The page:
Improve Your Cardio Without Extra Cardio
One of the most elusive things that everyone who steps on the BJJ mats is looking for, even beyond their next stripe or belt promotion, is good cardio. Think back to the first time you took a BJJ class. The classic jiu jitsu class is usually made up of anywhere from a 10-20 (or longer) minute warm up, some technique and drill practice and usually wraps up with some live rounds of sparring.
Having traveled and trained at a wide of schools, the warm up has varied anywhere from light stretching on the easy end, all the way to 30 minutes of intense cardio, starting with running, calisthenics, animal-like body movements (akin to ginastica natural) and judo throw entries. Every other warm up has fallen somewhere within that spectrum.
The purpose of the warm up is to prepare the body and warm the muscles to prevent injury. Some instructors also like to fatigue the muscles and tax the cardio of their students to put them in a place where they are less likely to over-utilize strength during the technique portion.
The technique portion of a standard class is usually 2-3 positions with about 10-15 repetitions, depending on the allotted time the instructor gives you between techniques. During this part of the class, the focus should be on proper execution of the techniques against a non-resistant partner.
The average BJJ class usually ends with at least a short period of live training at the end where training partners spar and put their techniques to the test. This open ended portion of the class is sometimes considered optional, with a student rolling or not rolling as they'd like.
One of the most common statements heard on the BJJ mats, is "I need to improve my cardio." Having solid cardio can improve every aspect of your BJJ game. Many people think they need to do hours and hours of cardio exercises outside of BJJ to improve their grappling. The truth is, you can improve your cardio without any extra work outside of your normal jiu jitsu training schedule. You simply have to have a plan. Let's take a look at some ways you can achieve better cardio.
Don't skip the warmup.
To achieve the most benefit out of class time and make the best gains in your cardio, you simply cannot skip the BJJ warm up. Let me repeat this. You. Cannot. SKIP. The. Warm up. Your goal should be to be winded, out of breath and fatigued. Your heart should be racing, you should be sweating and you should be gasping for breath. The typical BJJ match features periods of intense effort, followed by periods where there seems to be almost no energy being expended. This mix and fluctuation of aerobic and anaerobic expenditures is what makes BJJ so great as a physical exercise, but those periods tax your system and if you are not managing your energy properly.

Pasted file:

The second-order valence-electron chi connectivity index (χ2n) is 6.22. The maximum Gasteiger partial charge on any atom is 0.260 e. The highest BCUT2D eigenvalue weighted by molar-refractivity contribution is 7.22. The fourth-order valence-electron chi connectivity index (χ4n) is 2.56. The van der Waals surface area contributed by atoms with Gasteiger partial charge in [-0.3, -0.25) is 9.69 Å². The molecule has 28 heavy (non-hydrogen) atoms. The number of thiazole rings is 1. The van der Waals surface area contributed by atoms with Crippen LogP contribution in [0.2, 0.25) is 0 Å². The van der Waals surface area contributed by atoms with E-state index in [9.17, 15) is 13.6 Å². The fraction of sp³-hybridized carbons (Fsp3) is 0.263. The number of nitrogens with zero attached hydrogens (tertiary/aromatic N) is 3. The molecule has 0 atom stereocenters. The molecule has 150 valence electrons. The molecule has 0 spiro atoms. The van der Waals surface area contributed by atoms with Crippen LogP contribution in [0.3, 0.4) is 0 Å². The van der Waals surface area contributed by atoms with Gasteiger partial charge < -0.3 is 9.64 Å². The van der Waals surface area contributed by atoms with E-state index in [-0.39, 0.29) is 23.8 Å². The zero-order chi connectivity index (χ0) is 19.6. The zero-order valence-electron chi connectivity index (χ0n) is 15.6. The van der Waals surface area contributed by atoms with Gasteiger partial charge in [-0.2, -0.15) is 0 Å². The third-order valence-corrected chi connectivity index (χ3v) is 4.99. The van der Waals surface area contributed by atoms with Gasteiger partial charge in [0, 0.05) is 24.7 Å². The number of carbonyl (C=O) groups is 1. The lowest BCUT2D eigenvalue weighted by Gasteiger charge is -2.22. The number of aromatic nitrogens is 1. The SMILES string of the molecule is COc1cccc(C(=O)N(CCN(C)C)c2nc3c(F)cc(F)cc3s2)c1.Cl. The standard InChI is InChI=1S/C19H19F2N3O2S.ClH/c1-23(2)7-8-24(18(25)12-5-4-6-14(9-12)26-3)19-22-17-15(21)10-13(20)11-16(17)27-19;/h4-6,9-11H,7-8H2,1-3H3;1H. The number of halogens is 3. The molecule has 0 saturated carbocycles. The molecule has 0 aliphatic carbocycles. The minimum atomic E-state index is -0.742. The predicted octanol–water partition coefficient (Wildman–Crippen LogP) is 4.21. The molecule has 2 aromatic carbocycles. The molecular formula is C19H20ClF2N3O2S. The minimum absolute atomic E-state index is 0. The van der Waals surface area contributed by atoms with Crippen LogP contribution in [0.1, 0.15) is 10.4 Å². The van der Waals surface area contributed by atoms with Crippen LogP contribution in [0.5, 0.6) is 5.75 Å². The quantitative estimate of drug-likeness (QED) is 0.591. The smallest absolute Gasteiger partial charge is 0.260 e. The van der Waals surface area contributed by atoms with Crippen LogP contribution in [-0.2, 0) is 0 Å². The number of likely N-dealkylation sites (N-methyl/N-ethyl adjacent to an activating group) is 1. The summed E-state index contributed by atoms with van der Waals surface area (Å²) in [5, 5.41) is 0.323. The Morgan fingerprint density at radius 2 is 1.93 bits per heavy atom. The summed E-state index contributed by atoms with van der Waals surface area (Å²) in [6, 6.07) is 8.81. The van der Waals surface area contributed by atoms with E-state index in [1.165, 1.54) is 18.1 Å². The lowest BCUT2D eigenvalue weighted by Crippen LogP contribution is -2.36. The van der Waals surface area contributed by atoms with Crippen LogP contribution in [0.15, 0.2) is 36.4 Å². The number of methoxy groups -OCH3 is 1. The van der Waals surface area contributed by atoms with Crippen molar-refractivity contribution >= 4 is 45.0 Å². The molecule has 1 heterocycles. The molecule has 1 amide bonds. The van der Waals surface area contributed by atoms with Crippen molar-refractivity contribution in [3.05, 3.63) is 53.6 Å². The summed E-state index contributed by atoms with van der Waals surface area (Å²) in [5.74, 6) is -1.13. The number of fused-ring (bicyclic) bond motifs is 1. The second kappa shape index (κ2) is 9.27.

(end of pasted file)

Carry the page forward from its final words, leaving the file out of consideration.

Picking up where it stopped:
By attempting to tax yourself in the warm up, you are creating a high level of aerobic and anaerobic expenditure which forces your body to ramp up the RPMs and recover in a safe environment when you're not yet rolling. Let's say you normally go through the motions during the warm up, the next time you step on the mats, say to yourself "I'm going to take up the intensity 50% during the warm up." Run around the mats a little quicker, do your hip escapes with better technique and do some extra. If your class warms up with burpees, first off, I'm sorry. Secondly, don't rush through them. Do them as perfectly as you can and complete as many as you can in the allotted time.
This process of trying to squeeze more out of the warm up can greatly improve your overall cardio, without adding any extra time to your training schedule. If you're working to get into better shape, it can also allow you burn extra calories and move you closer to that goal as well.
By now you're sweating, your heart is racing and you're trying to catch your breath as the class moves into the technique portion of the instructor's game plan. Now is the time when the instructor shows a position or a technique and the students partner up and take turns doing 2 or 3 reps each until it's time to circle back up and look at the next step in the lesson plan.